Science: Making Rain
- Pour approximately 3 inches of boiling water into a glass jar (I used a tall vase from the Dollar Store)
- Cover the jar with a plate and wait 5 minutes
- Put 3 ice cubes on the plate
The cold plate causes moisture in the warm air (caused by the boiling water in the jar). The moisture condenses and forms water droplets. You can compare this to what happens outside when it rains. Warm, moist air rises and meets the colder air high in the atmosphere. The water vapor condenses and forms precipitation that falls to the ground in the form of rain.
Sensory: We made a "Snowy Day" scene using a couple bags of cotton balls (Dollar Store) and some "snowy" animals that were a part of our collection downstairs. On the second day of play (when I took this picture), I threw in some corks to add to the imagination in their play. My kids imagination turned them into trees. What will your child come up with?
Math: Rain Drop Matching Game
I made 48 raindrops and put shapes and colours on all of them. While the children sat on their chairs, we all sang "Rain Rain Go Away" and I dropped the raindrops randomly all over the floor. Once they were all dropped, the children raced to find all of the pairs they could. This game can be competitive (see who finds the most pairs) or cooperative (work together to beat a specific time).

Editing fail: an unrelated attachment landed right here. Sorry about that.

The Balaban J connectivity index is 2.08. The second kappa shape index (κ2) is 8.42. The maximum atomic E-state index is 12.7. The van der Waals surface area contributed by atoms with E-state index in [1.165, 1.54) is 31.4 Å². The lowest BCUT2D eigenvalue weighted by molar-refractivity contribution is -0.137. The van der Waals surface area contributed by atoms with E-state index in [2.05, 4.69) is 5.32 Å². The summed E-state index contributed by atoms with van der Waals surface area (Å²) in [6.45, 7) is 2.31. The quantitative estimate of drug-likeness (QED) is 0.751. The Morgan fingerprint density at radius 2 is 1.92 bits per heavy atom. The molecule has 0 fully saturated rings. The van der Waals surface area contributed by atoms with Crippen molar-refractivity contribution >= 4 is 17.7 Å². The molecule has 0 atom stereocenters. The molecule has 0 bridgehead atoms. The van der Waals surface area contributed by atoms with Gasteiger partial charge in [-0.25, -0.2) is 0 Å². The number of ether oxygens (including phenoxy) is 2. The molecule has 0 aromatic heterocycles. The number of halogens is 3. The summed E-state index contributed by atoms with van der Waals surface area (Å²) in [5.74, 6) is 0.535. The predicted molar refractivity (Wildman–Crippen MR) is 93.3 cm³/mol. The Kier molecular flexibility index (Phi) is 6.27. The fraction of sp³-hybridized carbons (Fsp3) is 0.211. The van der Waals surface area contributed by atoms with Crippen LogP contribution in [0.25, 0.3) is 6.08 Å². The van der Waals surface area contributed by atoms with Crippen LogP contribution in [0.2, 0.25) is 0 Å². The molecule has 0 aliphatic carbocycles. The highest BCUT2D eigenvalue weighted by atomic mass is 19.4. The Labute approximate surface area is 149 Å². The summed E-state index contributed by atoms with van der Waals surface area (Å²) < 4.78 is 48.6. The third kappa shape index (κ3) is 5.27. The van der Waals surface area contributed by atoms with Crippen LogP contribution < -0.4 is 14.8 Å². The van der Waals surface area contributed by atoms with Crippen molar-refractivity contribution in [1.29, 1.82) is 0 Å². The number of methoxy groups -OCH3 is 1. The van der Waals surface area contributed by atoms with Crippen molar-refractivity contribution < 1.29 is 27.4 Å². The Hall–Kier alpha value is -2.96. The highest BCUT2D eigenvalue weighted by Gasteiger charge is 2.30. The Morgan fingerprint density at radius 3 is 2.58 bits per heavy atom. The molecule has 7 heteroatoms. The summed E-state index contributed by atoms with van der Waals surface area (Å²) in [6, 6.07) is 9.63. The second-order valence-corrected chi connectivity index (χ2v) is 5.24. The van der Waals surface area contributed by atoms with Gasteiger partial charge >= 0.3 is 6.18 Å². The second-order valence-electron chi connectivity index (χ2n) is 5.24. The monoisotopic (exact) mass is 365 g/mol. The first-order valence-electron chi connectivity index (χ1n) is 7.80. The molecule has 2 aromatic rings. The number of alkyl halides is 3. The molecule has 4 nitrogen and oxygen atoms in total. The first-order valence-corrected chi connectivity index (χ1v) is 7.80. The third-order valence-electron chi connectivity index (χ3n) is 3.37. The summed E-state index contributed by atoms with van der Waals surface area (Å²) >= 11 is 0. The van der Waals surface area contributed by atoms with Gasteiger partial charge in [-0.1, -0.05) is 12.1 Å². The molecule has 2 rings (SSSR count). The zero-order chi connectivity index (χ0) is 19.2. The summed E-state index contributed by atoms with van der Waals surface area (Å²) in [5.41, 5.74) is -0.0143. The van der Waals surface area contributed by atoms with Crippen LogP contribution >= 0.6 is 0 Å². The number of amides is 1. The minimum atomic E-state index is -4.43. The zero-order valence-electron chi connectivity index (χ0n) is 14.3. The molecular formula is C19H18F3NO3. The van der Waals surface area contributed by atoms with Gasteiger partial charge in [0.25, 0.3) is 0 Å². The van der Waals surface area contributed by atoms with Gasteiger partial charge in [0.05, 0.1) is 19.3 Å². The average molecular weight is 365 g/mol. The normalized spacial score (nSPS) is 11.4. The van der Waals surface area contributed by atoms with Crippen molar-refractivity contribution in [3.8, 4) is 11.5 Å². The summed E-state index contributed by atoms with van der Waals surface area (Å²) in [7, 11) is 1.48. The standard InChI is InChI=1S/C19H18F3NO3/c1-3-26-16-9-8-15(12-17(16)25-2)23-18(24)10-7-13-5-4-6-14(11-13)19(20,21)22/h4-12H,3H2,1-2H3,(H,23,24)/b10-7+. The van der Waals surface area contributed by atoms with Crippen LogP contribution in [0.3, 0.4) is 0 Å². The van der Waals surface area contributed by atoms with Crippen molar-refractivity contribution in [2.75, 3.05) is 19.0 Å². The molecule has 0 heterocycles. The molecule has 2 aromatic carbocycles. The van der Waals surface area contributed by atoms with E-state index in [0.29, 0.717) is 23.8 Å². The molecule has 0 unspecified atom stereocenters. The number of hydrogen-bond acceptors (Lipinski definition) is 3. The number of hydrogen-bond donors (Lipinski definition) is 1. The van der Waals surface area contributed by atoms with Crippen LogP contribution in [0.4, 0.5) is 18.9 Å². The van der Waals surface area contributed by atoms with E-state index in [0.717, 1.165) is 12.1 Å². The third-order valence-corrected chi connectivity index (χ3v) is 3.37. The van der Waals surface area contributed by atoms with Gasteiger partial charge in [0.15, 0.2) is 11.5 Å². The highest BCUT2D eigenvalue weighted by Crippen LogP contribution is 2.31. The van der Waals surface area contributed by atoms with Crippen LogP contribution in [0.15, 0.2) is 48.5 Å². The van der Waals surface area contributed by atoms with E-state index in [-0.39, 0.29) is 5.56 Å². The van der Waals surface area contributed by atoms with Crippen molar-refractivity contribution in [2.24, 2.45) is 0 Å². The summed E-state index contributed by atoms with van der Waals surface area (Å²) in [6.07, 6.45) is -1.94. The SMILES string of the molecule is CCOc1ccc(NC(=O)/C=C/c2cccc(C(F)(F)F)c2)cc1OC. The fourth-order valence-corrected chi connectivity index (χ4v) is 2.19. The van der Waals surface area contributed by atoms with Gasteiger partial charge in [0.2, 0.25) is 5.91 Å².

Science: Learning About a Thermometer
We watched a quick video on YouTube about thermometers and then used this printable. We worked together to write on the numbers, then we checked our forecast for the day and the weekend. We were on the way towards a major warm-up, so they were able to see a huge difference in temperature, which was great! I then used the black crayon to show them what a 'summer' temperature would look like on a thermometer.
Science: What Does the Wind Blow Experiment
I created a simple table with a YES and NO column and then collected 8 random toys. I blew each of the toys and the kids took turns filling in the table.
Art: Cloud Painting
This was my favourite activity of the week because of an event that came out of it. I knew in advance that we didn't have Grey paint, but we would mix it. I took out each of the paints, looking for grey and then made the sad announcement that this activity wouldn't work because there was no Grey. My daughter (6) was quite sad and suggested we painted white clouds instead. My son (3) looked at both of us and said in a very empathetic voice "It's OK mommy and sister! Let's just mix the black and white and make grey on our own!" So I went along with it and he was very excited (and his sister very proud) when it worked out!